Whistleblowing: when is a disclosure in the public interest? – Dobbie v Feltons Solicitors UKEAT/0130/20/OO

Sometimes, an employee will discover or happen upon some evidence of her employer’s wrongdoing, and will feel compelled to report it, either to a supervisor, a regulator, or some public body. Commonly known as ‘whistleblowing’, there have been a number of statutory advancements to protect those who come forward. Most notable of these is the Employment Rights Act 1996, which defines a qualifying disclosure in s.43B as follows:

  • In this Part a “qualifying disclosure” means any disclosure of information which, in the reasonable belief of the worker making the disclosure, is made in the public interest and tends to show [wrongdoing]

The section then defines a number of specific wrongdoings, including criminal offences and failing to comply with legal obligations.

The facts of the case

The case concerned the Claimant, a consultant at a firm of solicitors, who discovered that the firm was charging Client A too much. In an email to Client A, the Claimant explained how he thought that the billed hours were too high and wouldn’t stand up to scrutiny in an assessment of costs at the end of the litigation.

The Claimant had his contract terminated, and brought a claim under the whistleblowing legislation, alleging that part of the reason he had been terminated was because of the disclosures he made to Client A. He claimed those disclosures were protected. He claimed that the wrongdoing was that the firm had breached its legal and regulatory obligations to Client A. The Tribunal found that, although they did, in the Claimant’s reasonably held belief, tend to show such wrongdoing, they failed on the public interest test of s.43B.

The public interest test

In the appeal to the EAT, HHJ Tayler ran through the public interest test as it had been outlined in Chesterton Global Ltd v Nurmohamed [2018] ICR 731. The factors which would be likely relevant to the question of whether a disclosure was made in the public interest were, according to Underhill LJ:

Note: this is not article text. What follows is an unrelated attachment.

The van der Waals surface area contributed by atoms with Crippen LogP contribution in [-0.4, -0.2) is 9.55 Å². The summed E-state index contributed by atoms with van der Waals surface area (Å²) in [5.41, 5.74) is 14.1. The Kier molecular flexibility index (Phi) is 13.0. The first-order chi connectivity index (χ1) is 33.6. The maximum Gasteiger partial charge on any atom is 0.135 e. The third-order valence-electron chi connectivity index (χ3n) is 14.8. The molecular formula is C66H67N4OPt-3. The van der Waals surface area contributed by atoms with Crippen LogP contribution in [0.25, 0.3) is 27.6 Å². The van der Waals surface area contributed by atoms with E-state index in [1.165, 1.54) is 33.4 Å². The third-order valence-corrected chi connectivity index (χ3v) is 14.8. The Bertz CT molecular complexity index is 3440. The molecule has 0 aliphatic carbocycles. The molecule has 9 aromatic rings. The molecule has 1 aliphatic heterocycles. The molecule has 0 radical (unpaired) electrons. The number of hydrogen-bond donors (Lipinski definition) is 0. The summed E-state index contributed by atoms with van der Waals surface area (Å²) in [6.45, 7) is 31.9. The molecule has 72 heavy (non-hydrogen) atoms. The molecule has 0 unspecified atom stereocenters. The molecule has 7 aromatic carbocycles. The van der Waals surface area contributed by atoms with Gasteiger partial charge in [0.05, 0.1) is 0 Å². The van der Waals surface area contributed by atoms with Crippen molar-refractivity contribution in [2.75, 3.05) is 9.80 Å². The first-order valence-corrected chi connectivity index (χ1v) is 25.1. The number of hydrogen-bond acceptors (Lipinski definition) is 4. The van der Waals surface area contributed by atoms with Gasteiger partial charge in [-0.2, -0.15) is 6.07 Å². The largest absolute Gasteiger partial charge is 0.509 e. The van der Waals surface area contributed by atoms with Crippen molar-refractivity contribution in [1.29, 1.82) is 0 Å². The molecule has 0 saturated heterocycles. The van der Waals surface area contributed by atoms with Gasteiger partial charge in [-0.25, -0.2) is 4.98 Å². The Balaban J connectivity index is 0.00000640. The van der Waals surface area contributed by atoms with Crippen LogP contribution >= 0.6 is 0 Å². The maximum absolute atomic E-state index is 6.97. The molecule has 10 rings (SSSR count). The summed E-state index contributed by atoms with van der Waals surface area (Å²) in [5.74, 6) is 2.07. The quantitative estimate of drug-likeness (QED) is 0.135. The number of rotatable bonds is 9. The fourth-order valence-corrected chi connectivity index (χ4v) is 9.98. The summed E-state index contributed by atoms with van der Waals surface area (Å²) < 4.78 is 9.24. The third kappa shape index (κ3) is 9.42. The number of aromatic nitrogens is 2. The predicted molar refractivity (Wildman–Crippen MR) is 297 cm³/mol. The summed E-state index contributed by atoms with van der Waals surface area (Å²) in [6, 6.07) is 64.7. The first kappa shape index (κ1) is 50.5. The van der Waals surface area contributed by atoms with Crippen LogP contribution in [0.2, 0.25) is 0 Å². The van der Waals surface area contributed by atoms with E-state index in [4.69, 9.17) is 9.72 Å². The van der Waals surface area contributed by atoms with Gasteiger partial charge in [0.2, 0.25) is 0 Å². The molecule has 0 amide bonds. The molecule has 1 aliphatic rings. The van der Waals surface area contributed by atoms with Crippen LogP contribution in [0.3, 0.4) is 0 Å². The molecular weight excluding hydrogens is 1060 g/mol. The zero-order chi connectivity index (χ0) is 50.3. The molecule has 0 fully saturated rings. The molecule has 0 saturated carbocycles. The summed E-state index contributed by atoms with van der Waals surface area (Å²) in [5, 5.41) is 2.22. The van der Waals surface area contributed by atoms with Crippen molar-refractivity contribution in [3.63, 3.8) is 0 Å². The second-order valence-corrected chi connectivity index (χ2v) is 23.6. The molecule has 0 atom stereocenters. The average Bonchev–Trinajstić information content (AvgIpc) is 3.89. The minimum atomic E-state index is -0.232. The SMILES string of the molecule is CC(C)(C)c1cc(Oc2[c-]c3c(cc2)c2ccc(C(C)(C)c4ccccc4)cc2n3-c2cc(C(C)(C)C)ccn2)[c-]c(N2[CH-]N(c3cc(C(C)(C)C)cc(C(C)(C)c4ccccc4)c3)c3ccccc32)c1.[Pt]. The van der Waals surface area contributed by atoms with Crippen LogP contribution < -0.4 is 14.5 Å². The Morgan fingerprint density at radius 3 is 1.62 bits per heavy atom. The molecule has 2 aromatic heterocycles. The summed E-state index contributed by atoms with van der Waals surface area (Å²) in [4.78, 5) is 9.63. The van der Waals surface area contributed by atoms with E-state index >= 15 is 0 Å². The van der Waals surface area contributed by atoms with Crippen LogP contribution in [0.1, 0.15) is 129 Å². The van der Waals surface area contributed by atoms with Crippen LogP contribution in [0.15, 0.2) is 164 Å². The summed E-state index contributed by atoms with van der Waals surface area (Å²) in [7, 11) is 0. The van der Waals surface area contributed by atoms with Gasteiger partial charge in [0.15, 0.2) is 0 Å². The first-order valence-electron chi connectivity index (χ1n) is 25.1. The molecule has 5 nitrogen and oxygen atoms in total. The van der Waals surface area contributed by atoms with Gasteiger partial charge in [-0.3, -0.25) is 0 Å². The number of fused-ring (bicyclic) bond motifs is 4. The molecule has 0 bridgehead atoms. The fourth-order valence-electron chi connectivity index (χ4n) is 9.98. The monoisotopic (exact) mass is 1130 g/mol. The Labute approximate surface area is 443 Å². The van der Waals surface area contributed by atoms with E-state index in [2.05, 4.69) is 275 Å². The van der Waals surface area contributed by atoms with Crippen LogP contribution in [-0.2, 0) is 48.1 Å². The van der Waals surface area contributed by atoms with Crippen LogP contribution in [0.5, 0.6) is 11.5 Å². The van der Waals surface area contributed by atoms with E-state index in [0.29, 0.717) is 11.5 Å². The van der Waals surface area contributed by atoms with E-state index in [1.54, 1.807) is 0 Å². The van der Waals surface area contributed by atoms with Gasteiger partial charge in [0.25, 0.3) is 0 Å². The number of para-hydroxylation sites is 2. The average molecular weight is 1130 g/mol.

1. The numbers in the group whose interests the disclosure served;
  2. The nature of the interests affected and the extent to which they are affected by the wrongdoing disclosed;
  3. The nature of the wrongdoing disclosed; and
  4. The identity of the alleged wrongdoer.

The Respondent claimed that, as the Claimant had, while making the disclosure, advised more billable hours for himself, and no overall reduction in billing, he was acting in his private interests. HHJ Tayler indicated that this was not correct; although the Claimant’s solution may well have been in his own private interests, the disclosure itself was, in his reasonable belief, in the public interest. The public interest is served by solicitors not overcharging their clients, and the Claimant would have known that.

The dismissal

The other issue in the appeal was causation: whether the disclosures had contributed to the dismissal, and to what degree. The initial tribunal had concluded that the disclosures “had little influence” on the decision to terminate the contract. However, HHJ Tayler ruled the Tribunal had applied the wrong legal test, as the correct test was whether the disclosures had “any material effect” on the decision, and therefore the original Tribunal had erred in law.

The case was remitted for consideration by a different Employment Tribunal.

Our lawyers’ views on Dobbie v Feltons Solicitors UKEAT/0130/20/OO

Chris Hadrill, the partner in the employment team at Redmans, commented on the case: “In this case the Employment Appeal Tribunal confirmed that the Tribunal has applied the wrong legal test in determining whether the disclosure that the Claimant had made was in the public interest and, further, whether the dismissal had been caused by any protected disclosures that the Claimant had made.”

Link to judgment: https://assets.publishing.service.gov.uk/media/6025265dd3bf7f031ce1357e/Mr_A_Dobbie_v_Paula_Felton_ta_Feltons_Solicitors_UKEAT_0130_20_OO__V_.pdf